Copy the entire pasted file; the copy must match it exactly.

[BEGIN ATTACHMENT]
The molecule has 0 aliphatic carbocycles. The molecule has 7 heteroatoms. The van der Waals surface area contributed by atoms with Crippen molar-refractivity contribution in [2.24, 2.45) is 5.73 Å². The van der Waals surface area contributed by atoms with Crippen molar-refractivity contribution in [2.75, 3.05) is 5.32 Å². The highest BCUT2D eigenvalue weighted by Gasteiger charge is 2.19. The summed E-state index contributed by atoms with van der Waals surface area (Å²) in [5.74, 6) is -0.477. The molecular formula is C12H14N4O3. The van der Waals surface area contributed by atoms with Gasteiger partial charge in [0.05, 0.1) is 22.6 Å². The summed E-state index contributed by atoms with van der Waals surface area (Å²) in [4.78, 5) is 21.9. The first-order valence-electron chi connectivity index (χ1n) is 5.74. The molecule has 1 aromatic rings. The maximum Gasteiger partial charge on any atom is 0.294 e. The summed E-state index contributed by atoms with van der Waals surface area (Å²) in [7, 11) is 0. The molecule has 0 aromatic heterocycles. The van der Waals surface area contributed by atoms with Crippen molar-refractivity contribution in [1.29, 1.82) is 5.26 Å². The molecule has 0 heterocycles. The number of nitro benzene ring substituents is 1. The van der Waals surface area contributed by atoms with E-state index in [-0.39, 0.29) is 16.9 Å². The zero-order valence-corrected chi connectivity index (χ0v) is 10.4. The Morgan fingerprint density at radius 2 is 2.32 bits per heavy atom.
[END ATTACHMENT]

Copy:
The molecule has 0 aliphatic carbocycles. The molecule has 7 heteroatoms. The van der Waals surface area contributed by atoms with Crippen molar-refractivity contribution in [2.24, 2.45) is 5.73 Å². The van der Waals surface area contributed by atoms with Crippen molar-refractivity contribution in [2.75, 3.05) is 5.32 Å². The highest BCUT2D eigenvalue weighted by Gasteiger charge is 2.19. The summed E-state index contributed by atoms with van der Waals surface area (Å²) in [5.74, 6) is -0.477. The molecular formula is C12H14N4O3. The van der Waals surface area contributed by atoms with Gasteiger partial charge in [0.05, 0.1) is 22.6 Å². The summed E-state index contributed by atoms with van der Waals surface area (Å²) in [4.78, 5) is 21.9. The first-order valence-electron chi connectivity index (χ1n) is 5.74. The molecule has 1 aromatic rings. The maximum Gasteiger partial charge on any atom is 0.294 e. The summed E-state index contributed by atoms with van der Waals surface area (Å²) in [7, 11) is 0. The molecule has 0 aromatic heterocycles. The van der Waals surface area contributed by atoms with Crippen molar-refractivity contribution in [1.29, 1.82) is 5.26 Å². The molecule has 0 heterocycles. The number of nitro benzene ring substituents is 1. The van der Waals surface area contributed by atoms with E-state index in [-0.39, 0.29) is 16.9 Å². The zero-order valence-corrected chi connectivity index (χ0v) is 10.4. The Morgan fingerprint density at radius 2 is 2.32 bits per heavy atom.